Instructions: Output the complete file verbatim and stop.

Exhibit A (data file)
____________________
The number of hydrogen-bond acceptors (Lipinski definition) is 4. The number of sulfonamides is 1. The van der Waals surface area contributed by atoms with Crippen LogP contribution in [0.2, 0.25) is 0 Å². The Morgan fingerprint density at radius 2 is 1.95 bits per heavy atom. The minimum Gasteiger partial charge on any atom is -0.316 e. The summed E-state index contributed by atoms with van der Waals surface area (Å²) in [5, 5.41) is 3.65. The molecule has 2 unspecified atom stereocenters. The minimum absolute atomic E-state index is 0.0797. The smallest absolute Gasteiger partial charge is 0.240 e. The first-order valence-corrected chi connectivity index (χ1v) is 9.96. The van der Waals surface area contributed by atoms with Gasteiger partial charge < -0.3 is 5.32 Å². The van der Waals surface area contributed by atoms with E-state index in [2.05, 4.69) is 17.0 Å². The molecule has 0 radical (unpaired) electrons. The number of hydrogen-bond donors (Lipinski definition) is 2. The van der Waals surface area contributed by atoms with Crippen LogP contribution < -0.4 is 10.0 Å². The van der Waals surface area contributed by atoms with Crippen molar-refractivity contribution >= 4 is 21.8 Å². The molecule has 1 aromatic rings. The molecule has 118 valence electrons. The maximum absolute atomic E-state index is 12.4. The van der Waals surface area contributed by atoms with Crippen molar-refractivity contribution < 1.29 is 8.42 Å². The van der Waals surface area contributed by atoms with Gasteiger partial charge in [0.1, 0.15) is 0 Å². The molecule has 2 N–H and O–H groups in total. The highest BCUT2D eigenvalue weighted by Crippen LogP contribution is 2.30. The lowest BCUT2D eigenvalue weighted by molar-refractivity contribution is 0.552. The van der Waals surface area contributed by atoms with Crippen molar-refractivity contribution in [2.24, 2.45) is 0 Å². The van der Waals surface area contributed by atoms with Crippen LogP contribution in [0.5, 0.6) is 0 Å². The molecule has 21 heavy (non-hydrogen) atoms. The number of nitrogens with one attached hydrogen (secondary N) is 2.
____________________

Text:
The number of hydrogen-bond acceptors (Lipinski definition) is 4. The number of sulfonamides is 1. The van der Waals surface area contributed by atoms with Crippen LogP contribution in [0.2, 0.25) is 0 Å². The Morgan fingerprint density at radius 2 is 1.95 bits per heavy atom. The minimum Gasteiger partial charge on any atom is -0.316 e. The summed E-state index contributed by atoms with van der Waals surface area (Å²) in [5, 5.41) is 3.65. The molecule has 2 unspecified atom stereocenters. The minimum absolute atomic E-state index is 0.0797. The smallest absolute Gasteiger partial charge is 0.240 e. The first-order valence-corrected chi connectivity index (χ1v) is 9.96. The van der Waals surface area contributed by atoms with Gasteiger partial charge < -0.3 is 5.32 Å². The van der Waals surface area contributed by atoms with E-state index in [2.05, 4.69) is 17.0 Å². The molecule has 0 radical (unpaired) electrons. The number of hydrogen-bond donors (Lipinski definition) is 2. The van der Waals surface area contributed by atoms with Crippen LogP contribution < -0.4 is 10.0 Å². The van der Waals surface area contributed by atoms with Crippen molar-refractivity contribution >= 4 is 21.8 Å². The molecule has 1 aromatic rings. The molecule has 118 valence electrons. The maximum absolute atomic E-state index is 12.4. The van der Waals surface area contributed by atoms with Crippen molar-refractivity contribution < 1.29 is 8.42 Å². The van der Waals surface area contributed by atoms with Gasteiger partial charge in [0.1, 0.15) is 0 Å². The molecule has 2 N–H and O–H groups in total. The highest BCUT2D eigenvalue weighted by Crippen LogP contribution is 2.30. The lowest BCUT2D eigenvalue weighted by molar-refractivity contribution is 0.552. The van der Waals surface area contributed by atoms with Crippen molar-refractivity contribution in [2.24, 2.45) is 0 Å². The van der Waals surface area contributed by atoms with Crippen LogP contribution in [0.5, 0.6) is 0 Å². The molecule has 21 heavy (non-hydrogen) atoms. The number of nitrogens with one attached hydrogen (secondary N) is 2.